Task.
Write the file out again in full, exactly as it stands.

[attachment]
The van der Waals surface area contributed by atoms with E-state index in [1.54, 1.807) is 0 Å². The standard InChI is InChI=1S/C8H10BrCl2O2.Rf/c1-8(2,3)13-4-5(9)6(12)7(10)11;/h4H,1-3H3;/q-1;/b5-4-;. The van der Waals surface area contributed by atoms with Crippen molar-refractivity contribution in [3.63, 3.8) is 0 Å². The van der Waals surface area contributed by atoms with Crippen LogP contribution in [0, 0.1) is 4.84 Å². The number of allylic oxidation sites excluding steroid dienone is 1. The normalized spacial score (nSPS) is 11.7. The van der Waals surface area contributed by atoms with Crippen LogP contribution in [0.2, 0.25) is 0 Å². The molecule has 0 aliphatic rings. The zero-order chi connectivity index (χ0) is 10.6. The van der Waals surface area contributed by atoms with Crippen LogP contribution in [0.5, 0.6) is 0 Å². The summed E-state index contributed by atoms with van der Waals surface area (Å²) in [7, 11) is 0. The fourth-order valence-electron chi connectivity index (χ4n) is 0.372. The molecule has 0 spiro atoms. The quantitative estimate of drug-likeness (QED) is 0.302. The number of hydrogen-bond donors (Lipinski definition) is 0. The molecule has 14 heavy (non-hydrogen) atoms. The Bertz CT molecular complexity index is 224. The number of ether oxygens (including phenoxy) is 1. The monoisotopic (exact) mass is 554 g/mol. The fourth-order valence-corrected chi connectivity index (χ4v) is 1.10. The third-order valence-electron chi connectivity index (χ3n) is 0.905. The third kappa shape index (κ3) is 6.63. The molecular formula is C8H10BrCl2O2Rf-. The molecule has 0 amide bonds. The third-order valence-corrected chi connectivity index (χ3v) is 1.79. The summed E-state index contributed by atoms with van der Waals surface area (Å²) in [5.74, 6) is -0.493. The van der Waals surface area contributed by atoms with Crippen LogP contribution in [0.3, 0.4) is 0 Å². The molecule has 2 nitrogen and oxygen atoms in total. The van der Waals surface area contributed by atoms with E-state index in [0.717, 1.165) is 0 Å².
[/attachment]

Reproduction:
The van der Waals surface area contributed by atoms with E-state index in [1.54, 1.807) is 0 Å². The standard InChI is InChI=1S/C8H10BrCl2O2.Rf/c1-8(2,3)13-4-5(9)6(12)7(10)11;/h4H,1-3H3;/q-1;/b5-4-;. The van der Waals surface area contributed by atoms with Crippen molar-refractivity contribution in [3.63, 3.8) is 0 Å². The van der Waals surface area contributed by atoms with Crippen LogP contribution in [0, 0.1) is 4.84 Å². The number of allylic oxidation sites excluding steroid dienone is 1. The normalized spacial score (nSPS) is 11.7. The van der Waals surface area contributed by atoms with Crippen LogP contribution in [0.2, 0.25) is 0 Å². The molecule has 0 aliphatic rings. The zero-order chi connectivity index (χ0) is 10.6. The van der Waals surface area contributed by atoms with Crippen LogP contribution in [0.5, 0.6) is 0 Å². The summed E-state index contributed by atoms with van der Waals surface area (Å²) in [7, 11) is 0. The fourth-order valence-electron chi connectivity index (χ4n) is 0.372. The molecule has 0 spiro atoms. The quantitative estimate of drug-likeness (QED) is 0.302. The number of hydrogen-bond donors (Lipinski definition) is 0. The molecule has 14 heavy (non-hydrogen) atoms. The Bertz CT molecular complexity index is 224. The number of ether oxygens (including phenoxy) is 1. The monoisotopic (exact) mass is 554 g/mol. The fourth-order valence-corrected chi connectivity index (χ4v) is 1.10. The third-order valence-electron chi connectivity index (χ3n) is 0.905. The third kappa shape index (κ3) is 6.63. The molecular formula is C8H10BrCl2O2Rf-. The molecule has 0 amide bonds. The third-order valence-corrected chi connectivity index (χ3v) is 1.79. The summed E-state index contributed by atoms with van der Waals surface area (Å²) in [5.74, 6) is -0.493. The van der Waals surface area contributed by atoms with Crippen LogP contribution in [0.3, 0.4) is 0 Å². The molecule has 2 nitrogen and oxygen atoms in total. The van der Waals surface area contributed by atoms with E-state index in [0.717, 1.165) is 0 Å².